7/14/2020 9:21:00 AM Working child worried by homebound elderly parents
DEAR HARRIETTE: My elderly parents are struggling with being alone during quarantine. They don't get out normally, and now it's even worse. They don't have many friends, and they are afraid to go outside because they don't want to get sick. I'm working full time, so I don't want to get them sick. How do I ensure that my parents don't get too lonely while also knowing I can't be their only source of interaction? -- Saving My Parents
DEAR SAVING MY PARENTS: We are now five months into sheltering in place due to COVID-19. For the elderly, this time has proven extremely difficult; the recommendation is that they have no contact with their loved ones or anyone other than essential workers. If your parents or loved ones live in a nursing home or other retirement community, the rules are strict. "No visitations" remains the rule of the day -- with the exception of drive-by visits with no physical interaction. This is extremely difficult for those who feel isolated and lonely.
You are right that you cannot be everything for your parents. You can encourage them to engage their minds by playing solitaire, reading or listening to audiobooks, or starting an art project. If you aren't already communicating with them via videoconferencing, get them simple-to-use smartphones and do that regularly. Set deadlines for completion of fun projects that give them something to look forward to. Stay upbeat when you talk to them. For more engaging ideas, read welbi.co/single-post/senior-community-activity-ideas-during-covid-19-quarantines.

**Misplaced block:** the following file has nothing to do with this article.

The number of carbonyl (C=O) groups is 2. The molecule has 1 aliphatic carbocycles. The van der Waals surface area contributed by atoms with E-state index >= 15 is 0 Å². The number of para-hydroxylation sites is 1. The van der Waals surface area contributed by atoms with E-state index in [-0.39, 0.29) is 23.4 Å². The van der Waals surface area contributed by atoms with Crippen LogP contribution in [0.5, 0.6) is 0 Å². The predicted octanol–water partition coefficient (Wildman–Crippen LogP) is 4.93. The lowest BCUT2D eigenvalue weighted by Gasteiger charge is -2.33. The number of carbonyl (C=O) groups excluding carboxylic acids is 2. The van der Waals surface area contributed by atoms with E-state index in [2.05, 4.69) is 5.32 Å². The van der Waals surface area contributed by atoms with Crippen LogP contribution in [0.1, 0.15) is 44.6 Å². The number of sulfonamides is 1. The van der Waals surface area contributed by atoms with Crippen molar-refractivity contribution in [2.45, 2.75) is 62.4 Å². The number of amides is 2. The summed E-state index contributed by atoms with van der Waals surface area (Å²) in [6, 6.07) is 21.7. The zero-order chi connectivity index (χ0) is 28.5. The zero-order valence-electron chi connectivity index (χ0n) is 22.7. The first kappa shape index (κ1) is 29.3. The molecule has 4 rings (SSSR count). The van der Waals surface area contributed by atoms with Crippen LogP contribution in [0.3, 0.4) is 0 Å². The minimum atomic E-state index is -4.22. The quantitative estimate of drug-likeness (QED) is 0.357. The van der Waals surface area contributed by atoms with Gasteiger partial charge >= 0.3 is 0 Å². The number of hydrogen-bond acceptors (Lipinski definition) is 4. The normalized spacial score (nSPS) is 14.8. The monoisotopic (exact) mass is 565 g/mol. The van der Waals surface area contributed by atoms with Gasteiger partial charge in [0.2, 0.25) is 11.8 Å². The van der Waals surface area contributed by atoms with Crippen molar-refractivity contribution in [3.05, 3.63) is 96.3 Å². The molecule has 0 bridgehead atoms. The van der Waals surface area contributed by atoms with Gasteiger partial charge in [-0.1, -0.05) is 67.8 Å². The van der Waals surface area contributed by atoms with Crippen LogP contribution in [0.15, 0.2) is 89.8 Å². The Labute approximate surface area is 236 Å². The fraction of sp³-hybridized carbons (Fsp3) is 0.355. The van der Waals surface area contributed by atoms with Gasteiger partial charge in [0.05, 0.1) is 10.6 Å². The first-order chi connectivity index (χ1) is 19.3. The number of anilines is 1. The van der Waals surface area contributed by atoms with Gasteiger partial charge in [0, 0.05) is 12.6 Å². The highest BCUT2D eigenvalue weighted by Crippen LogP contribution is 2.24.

DEAR HARRIETTE: My employer wants me to go back to the office, but I don't feel comfortable commuting on public transport because I don't want to put my family at risk. I think it's irresponsible that he is asking employees to come into work so soon. Should I put my foot down and say I want to keep working from home, or go along with what my boss wants for the sake of keeping my job? -- Afraid To Commute
DEAR AFRAID TO COMMUTE: One of the biggest challenges about returning to work is the commute. People who drive their own cars have control over their interactions, but for those who must use public transportation, the notion of boarding a train or bus with many other people in order to get to the office can seem daunting.
As you contemplate your next steps, do a self-assessment. Do you have any underlying health conditions that put you at risk for coronavirus complications? That includes upper respiratory illnesses, diabetes, high blood pressure and auto-immune diseases. If so, you could mention this to your employer and say that you want to work, but you worry about exposure. You can ask if you can work from home a little longer to see how the virus manifests as public transportation ramps up.
You may need to point out how efficient you have been during this period that you have been at home so that your employer is reminded of your hard work.
If you find that you are required to go to work, follow all safety protocols. Wear a face covering during your entire journey. Keep your distance from others to the best of your ability. Keep hand sanitizer at the ready. Do not touch your face before cleaning your hands. Good luck!